As land use attorneys, we receive calls from property owners who want to know about “adverse possession.” Usually, the conversation proceeds along the lines of “can my neighbor really just take my property?” Sometimes the question is “I’ve used this land for 30 years; doesn’t that give me adverse possession?” While most people are on the right track in their understanding, proving an adverse possession case is far from simple.
Adverse possession has its roots in English common law. The idea was to favor the productive use of land when possible. It was also intended to encourage landowners to properly care for and watch their land. The concept survives to the modern day and its use (or attempted use) is more common than one might think.
In order to bring a successful claim for adverse possession, the plaintiff must hold continuous, uninterrupted possession for 15 years by actual, visual, open, notorious, exclusive, and hostile possession under a claim of right. Permissive entry and use does not qualify as adverse possession. For example, you cannot establish adverse possession when you have a valid lease on a property.
Most of the elements are self-explanatory. Actual possession means that the person must be physically in possession of the disputed land. Actual possession can be shown by cutting grass or timber, digging ditches, paying general and special taxes, or building fences. Curtis v Campbell, 54 Mich 340, 20 NW 69 (1884); Davids v Davis, 179 Mich App 72, 445 NW2d 460 (1989). Open and notorious possession means that the possession must be in plain sight and not in secret.
When discussing the “continuous and uninterrupted” elements, it is important to note that successive periods of adverse possession by different persons may be tacked together to meet the 15-year requirement. But this is only if there is “privity of estate” between the current and prior owners.
The element of “hostility” is often a sticking point in adverse possession cases. What state of mind is sufficient to meet this requirement? Typically, hostile use is that which is “inconsistent with the right of the owner, without permission asked or given,” and which use “would entitle the owner to a cause of action against the intruder.”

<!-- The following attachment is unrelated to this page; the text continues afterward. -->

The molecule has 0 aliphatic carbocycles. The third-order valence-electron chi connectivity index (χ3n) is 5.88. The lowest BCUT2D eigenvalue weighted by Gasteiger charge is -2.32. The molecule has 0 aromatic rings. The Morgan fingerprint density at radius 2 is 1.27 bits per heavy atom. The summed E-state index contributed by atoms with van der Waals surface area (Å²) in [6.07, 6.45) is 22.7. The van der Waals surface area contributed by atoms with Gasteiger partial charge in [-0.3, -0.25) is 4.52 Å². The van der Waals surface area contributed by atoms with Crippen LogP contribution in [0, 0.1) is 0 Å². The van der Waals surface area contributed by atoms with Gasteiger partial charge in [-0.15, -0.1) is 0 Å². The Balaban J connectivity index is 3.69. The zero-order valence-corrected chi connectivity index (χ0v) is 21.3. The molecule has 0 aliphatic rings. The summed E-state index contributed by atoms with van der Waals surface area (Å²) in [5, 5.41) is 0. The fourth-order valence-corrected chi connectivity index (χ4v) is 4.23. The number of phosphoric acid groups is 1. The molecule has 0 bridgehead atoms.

A recent case in the Michigan Court of Appeals discussed the “hostility” element. In Houston v Mint Group, LLC, the court considered whether an adverse possession plaintiff had proven hostility. The only evidence the plaintiff submitted to prove hostility was an affidavit and a claim of “maintaining a garden” on the disputed land. The court affirmed in favor of the plaintiff. Notably, the court stated: the fact that the plaintiff maintained the disputed strip of land for 33 years constituted evidence that they intended to hold to the visible, recognizable retaining wall as the boundary. In other words, plaintiff needed to show that she intended to maintain a visible, recognizable boundary.
So to answer our questions from the beginning, yes, someone can “take” your property. And no, using another’s property for a number of years does not necessarily mean you’ve acquired title by adverse possession. The best way to win an adverse possession case is to assemble the best evidence before filing suit. Further, the nuanced nature of the law means you should hire an attorney who specializes in property and land use law.
The attorneys at Dalton & Tomich, PLC have extensive experience in property and land use law. If you feel you need to bring or defend against an adverse possession case, please do not hesitate to contact us. We would be happy to speak with you.